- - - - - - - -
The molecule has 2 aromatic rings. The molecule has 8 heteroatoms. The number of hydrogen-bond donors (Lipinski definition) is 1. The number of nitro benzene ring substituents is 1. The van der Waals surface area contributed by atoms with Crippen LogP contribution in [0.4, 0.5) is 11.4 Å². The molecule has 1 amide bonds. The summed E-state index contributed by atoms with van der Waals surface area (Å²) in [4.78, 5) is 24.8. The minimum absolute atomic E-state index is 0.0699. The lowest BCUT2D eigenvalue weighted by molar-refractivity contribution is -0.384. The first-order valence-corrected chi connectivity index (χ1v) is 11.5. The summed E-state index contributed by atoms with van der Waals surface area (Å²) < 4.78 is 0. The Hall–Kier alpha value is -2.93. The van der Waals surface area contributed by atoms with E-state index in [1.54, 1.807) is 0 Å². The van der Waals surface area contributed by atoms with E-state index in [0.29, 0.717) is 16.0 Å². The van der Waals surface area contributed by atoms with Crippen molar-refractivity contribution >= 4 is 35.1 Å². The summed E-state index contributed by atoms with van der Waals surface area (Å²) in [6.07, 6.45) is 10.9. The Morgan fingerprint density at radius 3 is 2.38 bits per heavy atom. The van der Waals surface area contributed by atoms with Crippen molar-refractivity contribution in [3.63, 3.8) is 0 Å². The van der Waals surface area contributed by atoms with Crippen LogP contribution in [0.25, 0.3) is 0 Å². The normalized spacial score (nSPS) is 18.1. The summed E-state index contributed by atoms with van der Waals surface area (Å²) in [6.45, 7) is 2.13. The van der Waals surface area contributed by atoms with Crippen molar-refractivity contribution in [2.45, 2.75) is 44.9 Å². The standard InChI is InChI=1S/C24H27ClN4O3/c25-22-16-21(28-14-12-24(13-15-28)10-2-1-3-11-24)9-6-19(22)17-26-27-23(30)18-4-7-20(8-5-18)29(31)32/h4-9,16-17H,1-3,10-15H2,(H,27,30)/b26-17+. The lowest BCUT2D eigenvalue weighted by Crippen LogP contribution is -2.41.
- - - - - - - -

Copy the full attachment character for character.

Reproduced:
The molecule has 2 aromatic rings. The molecule has 8 heteroatoms. The number of hydrogen-bond donors (Lipinski definition) is 1. The number of nitro benzene ring substituents is 1. The van der Waals surface area contributed by atoms with Crippen LogP contribution in [0.4, 0.5) is 11.4 Å². The molecule has 1 amide bonds. The summed E-state index contributed by atoms with van der Waals surface area (Å²) in [4.78, 5) is 24.8. The minimum absolute atomic E-state index is 0.0699. The lowest BCUT2D eigenvalue weighted by molar-refractivity contribution is -0.384. The first-order valence-corrected chi connectivity index (χ1v) is 11.5. The summed E-state index contributed by atoms with van der Waals surface area (Å²) < 4.78 is 0. The Hall–Kier alpha value is -2.93. The van der Waals surface area contributed by atoms with E-state index in [1.54, 1.807) is 0 Å². The van der Waals surface area contributed by atoms with E-state index in [0.29, 0.717) is 16.0 Å². The van der Waals surface area contributed by atoms with Crippen molar-refractivity contribution >= 4 is 35.1 Å². The summed E-state index contributed by atoms with van der Waals surface area (Å²) in [6.07, 6.45) is 10.9. The Morgan fingerprint density at radius 3 is 2.38 bits per heavy atom. The van der Waals surface area contributed by atoms with Crippen molar-refractivity contribution in [3.63, 3.8) is 0 Å². The van der Waals surface area contributed by atoms with Crippen LogP contribution in [0.25, 0.3) is 0 Å². The normalized spacial score (nSPS) is 18.1. The summed E-state index contributed by atoms with van der Waals surface area (Å²) in [6.45, 7) is 2.13. The van der Waals surface area contributed by atoms with Crippen molar-refractivity contribution in [2.45, 2.75) is 44.9 Å². The standard InChI is InChI=1S/C24H27ClN4O3/c25-22-16-21(28-14-12-24(13-15-28)10-2-1-3-11-24)9-6-19(22)17-26-27-23(30)18-4-7-20(8-5-18)29(31)32/h4-9,16-17H,1-3,10-15H2,(H,27,30)/b26-17+. The lowest BCUT2D eigenvalue weighted by Crippen LogP contribution is -2.41.